(Adds approval of loan in 23rd paragraph. For more on Europe’s debt crisis, see EXT4.)
Oct. 21 (Bloomberg) -- European finance ministers grappled with an assessment that Greece’s economy is deteriorating as they began a six-day battle to stave off a default and shield banks from the fallout.
A review by European and International Monetary Fund experts showed Greek bond writedowns of 60 percent and more official aid would still leave the country with a debt load bigger than its annual economic output by 2020.
Finance ministers braced for “tough” talks at a crisis- management marathon running until Oct. 26, as pressure mounted to stamp out debt woes that threaten to infect the global economy. Aid of 256 billion euros ($354 billion) for Greece, Ireland and Portugal have failed to stabilize markets or prevent the turmoil spreading to France, co-anchor with Germany of the European economy.
Europe’s international image is “disastrous,” Luxembourg Prime Minister Jean-Claude Juncker told reporters before the Brussels meeting. “We’re not really giving a great example of a high standing of state governance.”
Juncker, chairing today’s talks, cancelled the normal post- meeting press conference. Finance ministers from all 27 European Union countries meet tomorrow. EU and euro-area leaders gather on Oct. 23, to be capped by another euro summit on Oct. 26.
The negotiations “will be tough and the situation is serious,” Dutch Finance Minister Jan Kees de Jager said. “We really need to step up efforts, make extra reforms, extra cuts and strict agreements on budgets.”
European and U.S. stocks, the euro, and bonds of struggling countries rose today on speculation that European leaders will find a cure. The Stoxx Europe 600 Index advanced 2.5 percent. The euro added 0.7 percent to $1.3877.
With President Barack Obama stressing the “urgency” of a fix, the search for solutions was snagged by a falling-out between Germany and France, the tandem at the heart of the crisis response ever since the new Greek government discovered a wider-than-expected budget hole in October 2009.
With French bond premiums at euro-era highs, French President Nicolas Sarkozy is campaigning for a European Central Bank role in boosting the firepower of the 440 billion-euro rescue fund, a measure opposed by Germany.
German Finance Minister Wolfgang Schaeuble denied a Berlin- Paris rift, saying Germany pushed back decisions originally slated for Oct. 23 to give the government time to consult lawmakers.
“France and Germany are not at all stuck in their positions,” Schaeuble said.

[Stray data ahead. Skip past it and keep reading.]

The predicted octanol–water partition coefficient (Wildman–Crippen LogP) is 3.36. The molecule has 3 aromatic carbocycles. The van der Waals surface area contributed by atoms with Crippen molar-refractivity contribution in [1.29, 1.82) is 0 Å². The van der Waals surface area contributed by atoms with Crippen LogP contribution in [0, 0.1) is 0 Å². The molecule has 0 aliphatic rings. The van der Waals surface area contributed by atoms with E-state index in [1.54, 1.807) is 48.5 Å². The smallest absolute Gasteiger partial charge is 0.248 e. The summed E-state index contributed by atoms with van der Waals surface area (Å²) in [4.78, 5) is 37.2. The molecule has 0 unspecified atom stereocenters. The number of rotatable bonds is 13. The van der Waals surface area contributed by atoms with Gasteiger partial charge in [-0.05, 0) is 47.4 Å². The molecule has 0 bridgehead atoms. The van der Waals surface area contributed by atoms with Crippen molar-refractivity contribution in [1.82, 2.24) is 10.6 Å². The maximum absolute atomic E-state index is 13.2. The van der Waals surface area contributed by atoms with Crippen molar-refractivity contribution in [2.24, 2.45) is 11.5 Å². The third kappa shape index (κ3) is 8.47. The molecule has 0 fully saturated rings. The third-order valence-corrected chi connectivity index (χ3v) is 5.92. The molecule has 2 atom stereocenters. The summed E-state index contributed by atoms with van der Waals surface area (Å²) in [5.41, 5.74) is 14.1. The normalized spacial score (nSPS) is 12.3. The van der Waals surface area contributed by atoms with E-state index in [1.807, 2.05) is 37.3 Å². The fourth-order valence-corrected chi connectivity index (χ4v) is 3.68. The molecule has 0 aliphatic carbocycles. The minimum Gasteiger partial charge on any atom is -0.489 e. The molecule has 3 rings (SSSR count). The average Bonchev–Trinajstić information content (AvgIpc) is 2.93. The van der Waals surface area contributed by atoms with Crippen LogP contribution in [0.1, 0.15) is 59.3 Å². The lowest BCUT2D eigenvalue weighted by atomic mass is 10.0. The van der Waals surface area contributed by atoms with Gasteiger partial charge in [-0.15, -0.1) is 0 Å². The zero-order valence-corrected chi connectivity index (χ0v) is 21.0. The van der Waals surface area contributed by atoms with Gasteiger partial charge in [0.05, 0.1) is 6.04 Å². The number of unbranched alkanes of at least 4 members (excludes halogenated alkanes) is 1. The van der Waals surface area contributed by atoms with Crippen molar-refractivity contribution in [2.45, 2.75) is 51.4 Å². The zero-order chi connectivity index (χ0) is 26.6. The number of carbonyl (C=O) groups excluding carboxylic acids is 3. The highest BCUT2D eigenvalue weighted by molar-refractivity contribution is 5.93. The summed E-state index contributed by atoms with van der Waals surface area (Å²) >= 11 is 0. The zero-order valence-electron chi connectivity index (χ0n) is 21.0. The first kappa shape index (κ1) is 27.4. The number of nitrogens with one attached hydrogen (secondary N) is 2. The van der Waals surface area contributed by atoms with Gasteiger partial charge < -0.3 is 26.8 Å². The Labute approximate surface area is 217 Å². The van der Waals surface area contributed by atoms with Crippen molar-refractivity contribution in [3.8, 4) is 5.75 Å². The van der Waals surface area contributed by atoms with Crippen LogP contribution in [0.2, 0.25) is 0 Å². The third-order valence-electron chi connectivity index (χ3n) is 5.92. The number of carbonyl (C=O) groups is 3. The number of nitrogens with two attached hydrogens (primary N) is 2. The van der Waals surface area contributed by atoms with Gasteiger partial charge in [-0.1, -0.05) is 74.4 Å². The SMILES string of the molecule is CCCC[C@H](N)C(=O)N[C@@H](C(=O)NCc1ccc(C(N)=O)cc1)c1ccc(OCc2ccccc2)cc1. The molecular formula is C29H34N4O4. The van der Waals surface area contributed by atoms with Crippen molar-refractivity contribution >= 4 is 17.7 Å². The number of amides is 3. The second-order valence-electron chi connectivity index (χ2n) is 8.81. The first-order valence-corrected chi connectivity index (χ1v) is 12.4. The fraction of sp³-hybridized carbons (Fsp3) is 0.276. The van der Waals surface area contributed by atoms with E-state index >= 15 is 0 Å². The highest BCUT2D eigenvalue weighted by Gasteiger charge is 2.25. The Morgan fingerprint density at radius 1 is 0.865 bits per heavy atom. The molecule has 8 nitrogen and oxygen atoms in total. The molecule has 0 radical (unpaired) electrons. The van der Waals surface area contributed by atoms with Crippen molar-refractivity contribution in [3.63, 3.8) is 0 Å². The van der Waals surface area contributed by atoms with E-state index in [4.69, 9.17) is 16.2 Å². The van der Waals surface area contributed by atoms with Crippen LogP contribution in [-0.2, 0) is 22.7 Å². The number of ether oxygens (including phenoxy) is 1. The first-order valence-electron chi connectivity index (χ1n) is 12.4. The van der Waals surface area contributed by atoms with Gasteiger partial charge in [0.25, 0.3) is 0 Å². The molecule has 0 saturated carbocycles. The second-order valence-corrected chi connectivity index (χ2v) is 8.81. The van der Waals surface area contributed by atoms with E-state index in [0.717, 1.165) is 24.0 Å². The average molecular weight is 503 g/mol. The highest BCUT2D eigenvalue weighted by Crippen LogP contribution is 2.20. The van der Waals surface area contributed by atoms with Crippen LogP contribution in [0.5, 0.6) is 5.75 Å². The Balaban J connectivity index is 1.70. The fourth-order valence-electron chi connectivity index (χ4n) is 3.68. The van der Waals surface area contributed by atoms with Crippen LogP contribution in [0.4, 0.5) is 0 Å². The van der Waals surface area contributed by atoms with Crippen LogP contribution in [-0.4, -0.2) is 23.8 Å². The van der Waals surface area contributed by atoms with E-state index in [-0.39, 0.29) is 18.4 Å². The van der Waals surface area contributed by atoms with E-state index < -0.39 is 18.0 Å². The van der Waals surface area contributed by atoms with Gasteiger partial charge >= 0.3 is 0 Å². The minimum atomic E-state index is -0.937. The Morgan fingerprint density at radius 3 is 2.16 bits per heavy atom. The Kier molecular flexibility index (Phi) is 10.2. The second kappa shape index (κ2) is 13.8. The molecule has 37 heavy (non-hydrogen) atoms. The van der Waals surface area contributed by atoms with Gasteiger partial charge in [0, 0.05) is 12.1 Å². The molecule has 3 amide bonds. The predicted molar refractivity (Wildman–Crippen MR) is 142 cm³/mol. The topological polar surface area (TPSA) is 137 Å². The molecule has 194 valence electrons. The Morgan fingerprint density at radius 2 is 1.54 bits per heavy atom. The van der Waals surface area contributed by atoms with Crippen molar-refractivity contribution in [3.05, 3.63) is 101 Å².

Seven options are on the table for leveraging the fund, known as the European Financial Stability Facility. Germany and the ECB have ruled out granting it a banking license, the most potent option.
“New ones are coming into the process because smart people are looking for creative options,” Austrian Finance Minister Maria Fekter said in an interview. “None of the models are amazingly better than the others.”
One way under consideration to break the deadlock is by keeping the EFSF going instead of replacing it with a planned permanent fund, two people familiar with the discussions said yesterday.
The resulting combination of the EFSF and 500 billion-euro European Stability Mechanism would deliver 940 billion euros to impress the markets, the people said. A consensus is emerging to start the ESM in mid-2012, a year ahead of schedule, they added.
‘Turn for the Worse’
The meeting’s start was overshadowed by the report by the European Commission, ECB and IMF that pointed to “a turn for the worse” in Greece.
Divisions over the handling of Greece were thrown into relief by the report, which was obtained by Bloomberg News. It contained a footnote that the ECB, which has lobbied against writedowns, “does not agree” with the inclusion of the bond- loss scenarios.
Officials are considering five scenarios to update a July agreement that foresaw 21 percent losses on Greek debt for private bondholders, people familiar with the deliberations said. They range from sticking with a voluntary swap to a so- called hard restructuring that forces investors to exchange Greek bonds for new ones at 50 percent of their value, the people said.
A deepening recession and delays in enacting budget cuts have raised Greece’s financing needs by at least 20 billion euros since July, when euro leaders hammered out a 159 billion- euro package, the people said.
“Given still-delayed market access, large scale additional official financing requirements would remain, estimated at some 114 billion euros,” according to the auditors’ report, dated today. “To get the debt down further would require a larger private sector contribution” of at least 60 percent to reduce debt below 110 percent of gross domestic product by 2020.
The government in Athens forecasts the debt load next year at about 172 percent of GDP.
“The situation in Europe is very difficult,” Finnish Finance Minister Jutta Urpilainen said. “Our meeting tonight will be also difficult.”
The ministers signed off on on the payout of its 5.8 billion-euro share of an 8 billion-euro loan to Greece. It’s the sixth installment of a 110 billion-euro package awarded in May 2010.
Greek lawmakers clinched that payment by passing fresh austerity measures yesterday, as hooded protesters threw rocks and battled riot police outside the parliament in Athens.
The skepticism outside Europe of a soft landing for Greece was captured by Brazilian Finance Minister Guido Mantega. Speaking in Campinas, Brazil, today, Mantega said “the numbers still won’t add up. A restructuring of Greek debt is inevitable. The debt is very big to be sustainable.”
--With assistance from Jonathan Stearns, Tony Czuczka, Fred Pals and Chiara Vasarri in Brussels, Brian Parkin in Berlin, and Mario Sergio Lima in Campinas, Brazil. Editors: James Hertling, Patrick Henry
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